Ohio State assistants could be popular on job market


COLUMBUS – Minnesota came into Ohio Stadium on Saturday night looking for its fifth win of the season but also searching for its next football coach.

Is it possible an Ohio State assistant could be among the people on the Gophers’ wish list?

The Minnesota job opened up when Jerry Kill resigned for health reasons on Oct. 28. Defensive coordinator Tracy Claeys, a longtime assistant, was named interim coach and it is possible, but not very likely, he could keep the job.

Kill upgraded Minnesota’s program to the point where it had back-to-back 8-win seasons and was in the hunt for a spot in the Big Ten championship game until the final weekend last season. It would be surprising if Minnesota didn’t do an intense search for a coach it thinks could build on that momentum.

The first place most schools committed to success look for coaches is the very successful programs. And Ohio State is about as successful a football program as you’re going to find in Urban Meyer’s four years in Columbus.

Add in the fact that former OSU offensive coordinator Tom Herman has been a huge success this fall in his first season as Houston’s head coach and it’s only reasonable that Minnesota and other schools are going to think about talking with an Ohio State assistant.

Ohio State offensive coordinator Ed Warinner is usually the first name on the Buckeyes’ staff mentioned as a possible head coach.

The 53-year-old Warinner has been an offensive coordinator for 11 seasons and all five of Meyer’s previous offensive coordinators have become head coaches. He reportedly interviewed for the Kansas job last season.

Co-defensive coordinator Chris Ash is said to have interviewed for the Colorado State head coach’s job last year. The 41-year-old Ash has been a defensive coordinator at Drake, Wisconsin, Arkansas and OSU.

Defensive coordinator Luke Fickell probably can’t be ruled out as a head coach possibility, either. He was Ohio State’s head coach in 2011 on an interim basis and he has interviewed for head coaching positions in the past.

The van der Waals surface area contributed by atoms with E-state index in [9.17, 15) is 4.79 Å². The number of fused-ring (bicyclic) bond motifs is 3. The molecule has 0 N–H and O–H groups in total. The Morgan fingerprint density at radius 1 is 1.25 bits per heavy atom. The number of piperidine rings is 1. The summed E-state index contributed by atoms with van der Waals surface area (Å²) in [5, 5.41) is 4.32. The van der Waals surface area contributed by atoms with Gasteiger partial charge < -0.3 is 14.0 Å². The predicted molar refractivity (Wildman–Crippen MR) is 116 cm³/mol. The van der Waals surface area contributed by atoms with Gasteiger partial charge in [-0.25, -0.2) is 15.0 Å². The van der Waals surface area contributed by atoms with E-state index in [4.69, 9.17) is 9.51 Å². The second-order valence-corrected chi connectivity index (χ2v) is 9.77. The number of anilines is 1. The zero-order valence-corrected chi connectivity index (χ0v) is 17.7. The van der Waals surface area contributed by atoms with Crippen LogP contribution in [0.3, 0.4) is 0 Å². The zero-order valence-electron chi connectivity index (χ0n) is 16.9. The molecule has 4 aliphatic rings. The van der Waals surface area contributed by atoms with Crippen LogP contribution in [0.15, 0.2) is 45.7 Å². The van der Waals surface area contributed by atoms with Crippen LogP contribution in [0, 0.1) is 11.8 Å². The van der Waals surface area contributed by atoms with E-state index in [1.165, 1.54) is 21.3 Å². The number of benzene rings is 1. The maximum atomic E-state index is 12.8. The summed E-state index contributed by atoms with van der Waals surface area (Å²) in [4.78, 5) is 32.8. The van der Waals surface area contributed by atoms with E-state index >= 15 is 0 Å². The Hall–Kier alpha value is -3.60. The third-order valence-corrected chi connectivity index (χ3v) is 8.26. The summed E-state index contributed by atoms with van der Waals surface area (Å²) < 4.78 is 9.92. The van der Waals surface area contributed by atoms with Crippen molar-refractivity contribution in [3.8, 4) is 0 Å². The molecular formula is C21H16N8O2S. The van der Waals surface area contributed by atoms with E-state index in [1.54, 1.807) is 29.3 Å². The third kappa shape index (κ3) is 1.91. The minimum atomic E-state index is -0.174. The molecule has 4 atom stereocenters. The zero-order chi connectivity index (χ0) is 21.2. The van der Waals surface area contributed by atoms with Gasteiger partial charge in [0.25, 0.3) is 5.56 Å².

Fickell has strong family ties in Ohio and obviously loves coaching at Ohio State, where he played. But you can never say never.

All three can afford to be selective about offers to become a head coach. They are well compensated at Ohio State and it appears OSU will continue to be highly successful on the field for the foreseeable future.

Warinner and Fickell both have $600,000 base salaries and Ash gets $590,000. There are also bonuses in their deals for things like winning the Big Ten and qualifying for the College Football Playoff.

So, is Minnesota a job that could attract a top level coach?

Kill’s $2.5 million a year contract ranked seventh among Big Ten coaches, so it is willing to pay a talented coach. Kill had the program going in the right direction. TCF Bank Stadium is only six years old and there is a nice indoor facility.

Minneapolis-St. Paul is an attractive area that offers much more than just the Mall of America.

On the downside, Minnesota has been ranked in the Top 25 only twice since the early 1960s, there is not a lot of high school football talent in Minnesota and convincing recruits to sign up for four years of Minnesota winters is not easy.

Any Ohio State assistant coaches looking to move up – or assistants with ambitions anywhere – will have lots of choices this season.

Ten head coaches have either been forced out or retired already this season, including three in the Big Ten. Undoubtedly there will be more after the season is over.


By Jim Naveau

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Reach Jim Naveau at 567-242-0414 or on Twitter at @Lima_Naveau.

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